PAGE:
Archive for February, 2007

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Trends in the U S farm situation

February 28, 2007

Googling around, I found a nice summary of 20th-century changes in farm size, productivity, land values. From the National Agricultural Statistics Service.

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Casual dress encourages exercise

February 24, 2007

I’d always thought that wearing suits and ties was a bad idea, and now I’m glad to find some scientific support.

After analyzing the data, researchers found that workday physical activity levels increased when casual clothing was worn. In particular, study participants took an average of 491 (or 8 percent) more steps on Jeans Day than on days they wore normal business attire.

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February 14, 2007

New report from the Sightline Institute on how Measure 37 has made life difficult for Oregon property owners. Thanks to Eric Bruun for passing it along.

I guess the main point here is that the main purpose of thoughtful land use regulation is to increase land values or land rents.  In the absence of such regulation, individuals may be able to claim windfalls, but it will be at the expense of their fellow owners.

Of course thoughtless land use regulation may have a different result.

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A Commonwealth of Thieves

February 11, 2007

Fine book by Thomas Keneally, whom I hadn’t heard of but is a prolific Australian author (dozens of books including Schindler’s List and The Chant of Jimmie Blacksmith).

I had wanted a history of Australia, which this really isn’t. It just covers the initial European settlement, 1788-1792, with quite a bit of before & after context. I knew that Australia was initially settled by convicts sentenced to “transportation,” generally an alternative to the death penalty but also a way of solving prison overcrowding in Britain. The overcrowding was largely due to the enclosures, which created a mass of poor landless many of whom turned to crime. Initially, prisoners were “transported” to the American Colonies, where they became indentured servants (and, if they had affluent friends, could buy the freedom immediately).

After the American Revolution, there were attempts to send prisoners to Canada, and eventually most were just put on hulks in British harbors, where conditions were terrible. Australia having been discovered just a few years earlier, it was decided to transport prisoners there. Of course ship crews and military had to go along. Once landed, they had to deal with the existing population of aboriginal people.

Apparently most of the convicts had been found guilty of either of minor crimes (such as might lead to probation today), or crimes due to their poverty.

Separation of prisoners from the nonprisoners was of course much less than in England (or probably anywhere else). In fact, when it was eventually found necessary ot have a “night patrol”, (the closest thing to a police force at that time), it was staffed by prisoners. And when a locksmith was required, it was a prisoner who had the needed skill.

Arthur Phillip, a Navy Captain, was Governor General and seems to have done a superb job under the circumstances, working in virtually complete isolation from his government in Britain. (When the initial fleet of ships departed back to Britain, they took the sentencing records, so among Phillip’s difficulties was that he had to rely on the convicts to tell him when their sentences expired.)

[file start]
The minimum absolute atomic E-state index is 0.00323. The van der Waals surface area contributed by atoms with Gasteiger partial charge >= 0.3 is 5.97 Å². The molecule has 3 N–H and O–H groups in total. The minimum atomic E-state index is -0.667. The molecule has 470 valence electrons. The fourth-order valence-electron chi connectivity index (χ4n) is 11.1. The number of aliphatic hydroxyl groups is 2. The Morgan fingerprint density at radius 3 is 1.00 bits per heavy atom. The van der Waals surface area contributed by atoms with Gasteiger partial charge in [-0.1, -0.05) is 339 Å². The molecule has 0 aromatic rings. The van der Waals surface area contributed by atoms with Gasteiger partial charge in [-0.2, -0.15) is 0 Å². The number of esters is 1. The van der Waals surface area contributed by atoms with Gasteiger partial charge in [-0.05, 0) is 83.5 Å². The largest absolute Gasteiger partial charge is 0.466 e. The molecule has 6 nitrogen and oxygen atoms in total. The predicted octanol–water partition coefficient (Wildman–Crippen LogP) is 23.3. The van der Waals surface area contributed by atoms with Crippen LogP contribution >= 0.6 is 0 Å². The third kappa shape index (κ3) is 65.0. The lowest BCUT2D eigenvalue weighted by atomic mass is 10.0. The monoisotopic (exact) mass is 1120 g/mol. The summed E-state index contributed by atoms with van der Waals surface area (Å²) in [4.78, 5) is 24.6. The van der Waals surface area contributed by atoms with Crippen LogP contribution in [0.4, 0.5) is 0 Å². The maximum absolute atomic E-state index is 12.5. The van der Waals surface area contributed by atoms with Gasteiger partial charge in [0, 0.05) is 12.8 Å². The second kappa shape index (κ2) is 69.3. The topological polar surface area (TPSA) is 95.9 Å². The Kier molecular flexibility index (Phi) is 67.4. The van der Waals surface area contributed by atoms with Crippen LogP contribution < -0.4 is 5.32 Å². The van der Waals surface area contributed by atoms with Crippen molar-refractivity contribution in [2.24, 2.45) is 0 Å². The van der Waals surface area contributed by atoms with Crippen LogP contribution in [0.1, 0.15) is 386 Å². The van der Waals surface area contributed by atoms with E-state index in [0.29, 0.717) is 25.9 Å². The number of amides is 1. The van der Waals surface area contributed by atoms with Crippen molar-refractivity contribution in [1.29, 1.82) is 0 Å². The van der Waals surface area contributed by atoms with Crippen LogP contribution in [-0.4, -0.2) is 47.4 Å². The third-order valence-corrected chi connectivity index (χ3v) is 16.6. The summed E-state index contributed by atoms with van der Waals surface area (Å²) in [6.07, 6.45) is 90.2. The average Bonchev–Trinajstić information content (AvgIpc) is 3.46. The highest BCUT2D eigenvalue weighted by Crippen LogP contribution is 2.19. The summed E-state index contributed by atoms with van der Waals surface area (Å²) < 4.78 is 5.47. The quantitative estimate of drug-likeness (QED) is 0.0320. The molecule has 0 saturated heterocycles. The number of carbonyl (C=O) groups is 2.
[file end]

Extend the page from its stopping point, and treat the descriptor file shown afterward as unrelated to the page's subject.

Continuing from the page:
I am not going to write a proper review of this book, but I recommend it for those interested in the subject. As for learning about the history of Australia, I am turning to a very different work, John C. Weaver’s The Great Land Rush & the Making of the Modern World. Australia is just one of the case studies Weaver uses. I’ve just started and shall plow thru it (unfortunately it’s in an academic style that would benefit from Drake-i-zation) but it’s a serious analysis of an important topic. Thanks to Bill Batt for recommending it.

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Deepwater Aquaculture

February 9, 2007

Business 2.0 reports that Kona Blue raises their “Kona Kampachi” fish in underwater cages off Hawaii.  Apparently this space is free for the claiming.  No report on whether they can hold the space without using it.

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Increasing value of taxi medallions

February 8, 2007

Today’s Tribune asserts that Chicago taxi medallions — a requirement if you want to operate a taxicab in the City– now cost $77,000 each (“Chicago hails two driven cabbies” Tribune, 2/8/07) . That’s up from “over $40,000” in 2004 (“City says cab agent misused $100,000, Tribune, 4/25/04) and $28,000 in 1991 (“Metro Briefings”, Sun-Times, 7/17/91),

Of course, fares were raised 11.7% in 2005 (“Cab riders turned off by rooftop ‘not for hire’ light: Survey finds most favor old off-on signal”, Sun-Times, 12/9/05; “Increased taxi fares quietly take effect,” Tribune, 5/12/05), 16% in 2000 (“FOR TAXI DRIVERS, FARE HIKE IS NOT WITHOUT A PRICE,”Tribune 12/1/00), about 15% in 1997 (“Taxi fares get a boost”, Sun-Times, 1/14/97), and about 9% in 1994 (“City Cab Fares Go Up Today, Sun-Times, 1/18/94).

Let’s do a little math here. Looks like since 1991, fares are up 48%, and the price of a medallion is up 175%. So medallion owners seem to be taking an increased share of revenue produced by the cabbies. For reference, the Bureau of Labor Statistics says consumer prices rose 48% between 1991 and 2006.

Meanwhile, in New York, medallions are going for over half a million dollars and there has been an effort to set up a working medallion exchange, where medallions can be traded on margin.